1 Matches (out of a total of 833 incidents)
  1. Date Location Category Age # Jumps AAD?/RSL? Dropzone.com Report Dropzone.com Discussion
    12/06/2004 Peterlee, England LOWT? 25 123 ?/? 28 #1113318
    DropZone.com Description: Andrew had not jumped in the UK before. He had previously jumped in Cyprus and more recently Florida. His last jump had been approximately four months prior to the accident.

    Andrew made an uneventful free fall descent, deployed his main parachute at the correct altitude, but possibly had difficulty locating the landing area. Between him and the landing area were a number of ‘National Grid’ power lines and two very large wind turbines. It was likely that Andrew decided not to attempt to fly his parachute over or past these hazards, as he was seen to be spiralling his parachute, and that he elected to land in a field to the west of them.

    The belief is that as he was getting closer to the ground, he may have noticed a wire fence in his flight path and then initiated a radical turn in order to avoid the hazard. He then struck the ground at high speed before fully completing the turn.

    Lessons:
    BPA Description: On Saturday 12 June 2004 an FAI ‘B’ Certificate parachutist, with 123 jumps, boarded a Dornier G92 aircraft along with thirteen other parachutists. Two Jumpmasters were nominated for the lift. The first was a member of a military parachute display team and the second was a member of the parachute centre.

    He had not jumped in the UK before. He had previously jumped in Cyprus and more recently Florida. His last jump had been approximately four months prior to the accident.

    The aircraft took off and flew to South Shields, where four members of the military team exited the aircraft at approximately 3,500ft to carry out a parachute display.

    The aircraft then flew back to the parachute centre, climbing to approximately 14,500ft AGL. A ‘jump run’ was commenced. The pilot switched on a red light in the aircraft cabin indicating this. Once the aircraft was at the estimated exit point, the light was changed to green and the parachutists on board started to exit. A four-person group exited first, followed by two parachutists jumping together. The next person to leave was the deceased. He was followed by another solo parachutist and finally by the last two parachutists, who were jumping together. There were approximately five-second intervals between groups and individual parachutists.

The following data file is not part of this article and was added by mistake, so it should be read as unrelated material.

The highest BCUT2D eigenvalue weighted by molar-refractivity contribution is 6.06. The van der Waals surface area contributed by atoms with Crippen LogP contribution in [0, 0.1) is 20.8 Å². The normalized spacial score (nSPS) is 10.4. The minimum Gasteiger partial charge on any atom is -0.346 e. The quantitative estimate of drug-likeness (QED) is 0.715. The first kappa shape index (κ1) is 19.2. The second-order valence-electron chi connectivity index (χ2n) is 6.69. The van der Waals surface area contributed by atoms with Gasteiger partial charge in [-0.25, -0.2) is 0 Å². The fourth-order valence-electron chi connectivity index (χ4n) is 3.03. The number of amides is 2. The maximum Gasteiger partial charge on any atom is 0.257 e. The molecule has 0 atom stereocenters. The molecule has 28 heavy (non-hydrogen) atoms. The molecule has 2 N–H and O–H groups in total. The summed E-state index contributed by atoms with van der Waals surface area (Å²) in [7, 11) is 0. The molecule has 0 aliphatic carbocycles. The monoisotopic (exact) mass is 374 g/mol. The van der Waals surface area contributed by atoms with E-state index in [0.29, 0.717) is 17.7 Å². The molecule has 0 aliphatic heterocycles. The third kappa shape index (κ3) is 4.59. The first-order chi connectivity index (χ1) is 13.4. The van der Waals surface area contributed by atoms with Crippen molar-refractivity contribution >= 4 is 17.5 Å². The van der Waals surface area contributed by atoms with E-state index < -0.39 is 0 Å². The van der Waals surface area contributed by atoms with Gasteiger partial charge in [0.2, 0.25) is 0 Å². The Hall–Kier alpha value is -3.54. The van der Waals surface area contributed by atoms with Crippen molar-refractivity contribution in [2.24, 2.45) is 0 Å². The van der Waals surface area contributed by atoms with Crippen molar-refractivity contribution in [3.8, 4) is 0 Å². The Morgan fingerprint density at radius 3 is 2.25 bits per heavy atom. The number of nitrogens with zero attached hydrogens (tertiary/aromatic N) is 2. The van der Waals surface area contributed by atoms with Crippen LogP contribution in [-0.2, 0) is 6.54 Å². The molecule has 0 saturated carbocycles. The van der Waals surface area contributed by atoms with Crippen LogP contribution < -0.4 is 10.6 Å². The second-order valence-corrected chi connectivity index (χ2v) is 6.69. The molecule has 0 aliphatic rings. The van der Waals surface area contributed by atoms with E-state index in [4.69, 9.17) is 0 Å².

He was carrying out a solo jump. The free fall part of which was not observed.

    All parachutists’ canopies were seen to deploy at the correct altitude (between 2-4000ft AGL), and all were observed to be flying correctly, though they were all some considerable distance from where it had been expected they would deploy their canopies.

    Because of the distance, his landing was not observed. Only two of the remaining parachutists were able to reach the intended landing area.

    Club members were dispatched, in various vehicles, to retrieve the parachutists. The police contacted the parachute centre to inform them that the body of a parachutist had been located, which was approximately 2,000 metres from the parachute centre, on a wind farm, some thirty metres from a wire fence and also approximately 100 metres from a wind turbine.

    BPA Conclusions:The ten parachutists exited the aircraft at the incorrect location. Possibly 30 – 45 degrees too far to the west and at least 1000 metres too deep.

    The deceased made an uneventful free fall descent, deployed his main parachute at the correct altitude, but possibly had difficulty locating the PLA. Between him and the PLA were a number of ‘National Grid’ power lines and two very large wind turbines. It was likely that he decided not to attempt to fly his parachute over or past these hazards, as he was seen to be spiralling his parachute, and that he elected to land in a field to the west of them.

    The Board believe that as he was getting closer to the ground, he may have noticed a wire fence in his flight path and then initiated a radical turn in order to avoid the hazard. He then struck the ground at high speed before fully completing the turn.

    Name Andrew Wilson